VFD Cybersecurity Needed for Malicious Cyberattacks

Author photo: Himanshu Shah
By Himanshu Shah


Cybersecurity is a huge concern across industry as more and more largely unsecured smart devices and machines VFD cybersecuritybecome connected via the Industrial Internet of Things (IIoT).  Variable frequency drives (also called AC drives) in particular, widely used in many critical industrial processes, are vulnerable once connected to an IIoT ecosystem.  Whether a VFD system is integrated into an automation infrastructure or directly connected to the internet, malicious cyber-attacks could result in equipment damage, production losses, and/or casualties.

VFD cybersecurity needed, because VFDs are used in industrial applications that are vital to national security, environmental safety, and even human safety. Although, to date, ARC Advisory Group is not aware of any serious cyber-attacks on industrial operations specifically targeted at VFDs, it would be naïve to think that they are not or will not be targets for future cyber-attacks.

While the frequency of these attacks could be very small, the potential impact could be huge.  For example, cyber-attacks on VFDs could cripple water supplies, power plants, and industrial operations of all types.  Clearly, end users, OEM machine builders, and VFD suppliers must take appropriate steps to mitigate future cyber-attacks on VFDs to avert significant physical and financial damage to their operations and personnel injury. 

Cybersecurity, a Hot Topic at the ARC Industry Forum

Cybersecurity attracted tremendous interest at ARC’s Industry Forum in Orlando in February 2017.  At one of the cybersecurity sessions, Dr. Stuart Madnick, Professor of Information Technology and Engineering Systems at the MIT Sloan School of Management provided an academic perspective of cyber-attacks and related hazards in the energy sector.  Dr. Madnick emphasized that attackers could overwrite firmware, such as firmware in VFDs, which could have disastrous consequences. 

Dr. Madnick discussed the analysis his team at MIT conducted on the potential impact that small firmware changes could have on a low-power VFD.   Changes as small as six lines of code could release the energy stored in capacitors and cause a VFD to blow up.  Based on their calculations, the team estimated that the blow out of the energy stored in capacitors in the VFDs driving a 400 HP motor would result in serious damage to the surroundings.   Furthermore, the long lead times needed to replace certain components could result in several months of disruptive and costly downtime.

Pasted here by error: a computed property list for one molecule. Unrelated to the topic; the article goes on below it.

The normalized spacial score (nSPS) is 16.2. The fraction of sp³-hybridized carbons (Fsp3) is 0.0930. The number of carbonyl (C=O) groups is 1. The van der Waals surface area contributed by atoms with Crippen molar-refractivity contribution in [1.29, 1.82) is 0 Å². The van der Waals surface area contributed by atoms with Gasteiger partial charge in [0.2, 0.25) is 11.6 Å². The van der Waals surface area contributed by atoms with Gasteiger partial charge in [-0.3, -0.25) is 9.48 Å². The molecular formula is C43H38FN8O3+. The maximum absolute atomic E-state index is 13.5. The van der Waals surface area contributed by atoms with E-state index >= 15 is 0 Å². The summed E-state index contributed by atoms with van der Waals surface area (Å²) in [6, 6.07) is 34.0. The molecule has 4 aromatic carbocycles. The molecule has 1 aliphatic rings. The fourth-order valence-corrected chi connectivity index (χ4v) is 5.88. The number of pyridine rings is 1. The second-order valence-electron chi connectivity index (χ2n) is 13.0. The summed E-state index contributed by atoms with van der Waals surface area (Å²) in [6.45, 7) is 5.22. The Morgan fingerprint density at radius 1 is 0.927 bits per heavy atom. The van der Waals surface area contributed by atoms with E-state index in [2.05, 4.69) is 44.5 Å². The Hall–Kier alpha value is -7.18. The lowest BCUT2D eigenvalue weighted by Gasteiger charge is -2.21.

Virtually every industrial operation uses VFDs, so there is a high potential risk of a cyber-attack.   Additionally, since safety and failsafe mechanisms in many VFDs are also implemented in software, a cyber-attack could conceivably remove all safety limits for an application.  Hence, industrial facilities should have significant concerns of the possibility of either a blow out or operating under unsafe conditions.

Could VFDs Be the Target of a Cyber-Attack?

While Dr. Madnick’s analysis was hypothetical; it implies potentially serious consequences.  Critical industrial applications have already demonstrated their vulnerability to cyber-attacks such as Stuxnet, the malicious computer worm identified in 2010 that caused substantial damage to Iran's nuclear program.  VFDs are an important part of the safe operation of these types of applications.

The Stuxnet malware infected the software at several industrial sites in Iran, including a uranium-enrichment plant.  The Stuxnet worm spread throughout the facility’s automation systems, enabling the worm’s authors to spy on and tamper with the industrial systems.  They instructed the control system to drive the centrifuges at a speed that introduced unacceptable wobble and caused them to self-destruct.  Since the safety limits of VFDs were programmed in software, some industry experts believe that Stuxnet removed safety limits in the controller’s memory, allowing the centrifuges to operate beyond safety limits.